Tuesday, February 20, 2007

San Fran at center of new tech boom

Competitive leases, skilled workers lure Internet, software companies to downtown office buildings

Office obsession
Tech companies are gobbling up office space in San Francisco.
Here are some of the biggest leases, in square feet, since the start of 2006:

Advent Software: 104,000
Pay By Touch: 92,900
Microsoft: 71,600
Riverbed Technology: 63,800
Yahoo: 42,800
StubHub: 37,500
Ingenico: 37,500
Source: Chronicle research

For technology companies, San Francisco is -- once again -- the place to be. Proximity to top workers, competitive lease prices and an eclectic lifestyle has made the city's downtown an irresistible draw for many Internet and software companies.

Industry superstars Yahoo Inc. and Microsoft Corp. have lead the boom by gobbling up large swaths of office space the past year. Google Inc. is on the verge of planting its flag in the city, having signed a letter of intent for space near the Embarcadero, according to sources familiar with the negotiations.

The influx of tech companies into San Francisco is part of a broader Bay Area real estate boom. New companies, along with many of the established names, are on hiring binges and sorely in need of office space.

In San Francisco, a quarter of all office space leased in 2006 went to technology companies, up from 14 percent in 2004, according to the commercial realty company Grubb & Ellis.

For commercial real estate agents, the strong demand is welcome. Just a few years ago, during the tech industry's downturn, many once-high-flying Web sites such as Pets.com and Quokka Sports shuttered, leaving the market flooded with vacancies and the city's economy in tatters.

"Space is far less available than it once was," said David Kuchinsky, a vice president at Grubb & Ellis. "In 2004, tech companies could get a lot of smaller space relatively inexpensively. That really changed in 2005 and into 2006."

Empty offices are more difficult to find these days. The vacancy rate for Class A space is 8.5 percent, half of what it was three years ago, according to Cornish & Carey, a commercial realty group.

The tighter market is driving rents up. The average asking price for Class A office is $36.80 per square foot, an increase of 30 percent from the market's trough three years ago.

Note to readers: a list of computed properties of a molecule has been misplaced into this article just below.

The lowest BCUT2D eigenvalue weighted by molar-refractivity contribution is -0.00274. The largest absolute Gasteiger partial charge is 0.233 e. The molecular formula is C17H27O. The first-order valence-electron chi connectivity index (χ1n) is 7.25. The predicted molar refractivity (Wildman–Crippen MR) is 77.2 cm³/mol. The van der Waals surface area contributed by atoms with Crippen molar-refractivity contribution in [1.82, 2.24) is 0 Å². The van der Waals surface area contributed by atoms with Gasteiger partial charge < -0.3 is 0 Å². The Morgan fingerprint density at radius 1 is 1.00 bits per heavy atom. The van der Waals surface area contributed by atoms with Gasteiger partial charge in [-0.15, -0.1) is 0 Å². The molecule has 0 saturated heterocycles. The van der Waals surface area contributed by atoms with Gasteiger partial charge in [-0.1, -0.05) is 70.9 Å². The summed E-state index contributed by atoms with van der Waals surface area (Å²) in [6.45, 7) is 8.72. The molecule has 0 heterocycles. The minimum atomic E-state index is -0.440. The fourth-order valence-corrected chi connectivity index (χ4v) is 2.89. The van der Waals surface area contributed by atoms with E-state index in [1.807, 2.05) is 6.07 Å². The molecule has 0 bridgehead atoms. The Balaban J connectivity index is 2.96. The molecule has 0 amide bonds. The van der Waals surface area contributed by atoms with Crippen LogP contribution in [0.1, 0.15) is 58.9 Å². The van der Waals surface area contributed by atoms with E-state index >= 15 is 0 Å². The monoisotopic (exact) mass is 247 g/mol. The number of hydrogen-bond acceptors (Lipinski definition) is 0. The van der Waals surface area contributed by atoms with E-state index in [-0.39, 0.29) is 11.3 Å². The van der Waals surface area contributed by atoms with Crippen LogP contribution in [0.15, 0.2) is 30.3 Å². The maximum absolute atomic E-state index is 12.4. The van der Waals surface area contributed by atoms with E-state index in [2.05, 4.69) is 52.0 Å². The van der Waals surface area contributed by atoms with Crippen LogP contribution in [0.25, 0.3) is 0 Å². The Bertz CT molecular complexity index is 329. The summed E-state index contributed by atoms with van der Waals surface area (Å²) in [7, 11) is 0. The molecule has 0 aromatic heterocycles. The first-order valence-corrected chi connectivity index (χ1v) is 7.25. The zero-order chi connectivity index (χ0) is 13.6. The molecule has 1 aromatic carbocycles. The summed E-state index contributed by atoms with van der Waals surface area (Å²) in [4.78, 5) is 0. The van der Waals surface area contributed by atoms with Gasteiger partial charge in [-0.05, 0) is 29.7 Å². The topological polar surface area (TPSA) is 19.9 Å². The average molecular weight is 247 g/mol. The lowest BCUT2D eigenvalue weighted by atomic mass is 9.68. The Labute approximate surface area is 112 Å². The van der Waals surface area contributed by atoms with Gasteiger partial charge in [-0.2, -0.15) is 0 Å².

Still, San Francisco remains competitive. For now, prices remain on par with Silicon Valley and the East Bay, where the cost of office space is also appreciating.

Interest in San Francisco speaks in part to the technology industry's transformation over the years from producing computers and microchips, usually in Silicon Valley. Now, many of the hottest companies are in online media and business software, niches that can draw on the city's traditional strength in design, advertising and programming.

Last year, Web portal Yahoo expanded its San Francisco outpost by leasing an additional 43,000 square in the Financial District for sales staff and its online photo-sharing service, Flickr. A second office being renovated in SoMa will house a research-and-development team.

In another major deal, Microsoft recently signed a lease for 72,000 square feet in the Westfield San Francisco Centre, the expanded shopping and office complex downtown. The space will house sales staff and paves the way for the company to double its workforce there to 400 over the next five years.

Among the most highly anticipated arrivals is Google, which has signed a letter of intent to sublease 210,000 square feet from Gap Inc., enough space for up to 800 workers. However, the deal, which Google declined to confirm, has yet to be finalized and could fall through, according to two sources familiar with the negotiations.

Google's office would take up three currently vacant floors in a building on Spear Street, near the waterfront. The company's headquarters, known as the Googleplex, would remain in Mountain View.

Mayor Gavin Newsom said San Francisco has aggressively courted Silicon Valley companies, calling the jobs they bring a potential boon to the city's coffers. Each new worker, he said, translates into $1,700 in additional tax revenue, along with helping local businesses such as dry cleaners, cafes and markets.

"These are the jobs of tomorrow," Newsom said. "They bring a vibrancy to the city and an excitement, and that's great for us."

Proximity to top-notch workers is a big selling point for San Francisco in getting tech companies to open up shop. Commuting to and from Silicon Valley can eat up as much as three hours a day, prompting many residents to balk at accepting a job down the Peninsula.

Companies such as Google try to compensate for the inconvenience by offering free commuter bus rides to Silicon Valley. Opening offices in San Francisco is considered a more attractive alternative for employees and potential job candidates.

"Companies were reticent at first to come to San Francisco because of the perceived high cost of doing business," said Nick Slonek, a senior vice president at Cornish & Carey. "The fact of the matter is that they've been able to bite the bullet and retain and attract talent who otherwise wouldn't come down to the valley or in the East Bay."

A big part of the real estate demand is fueled by technology companies already based in San Francisco that have outgrown their offices, such as Advent Software, whose clients are investment firms, and Ingenio, a company that helps online advertisers connect with consumers over the telephone. To accommodate new hires, they've had to upgrade to larger spaces.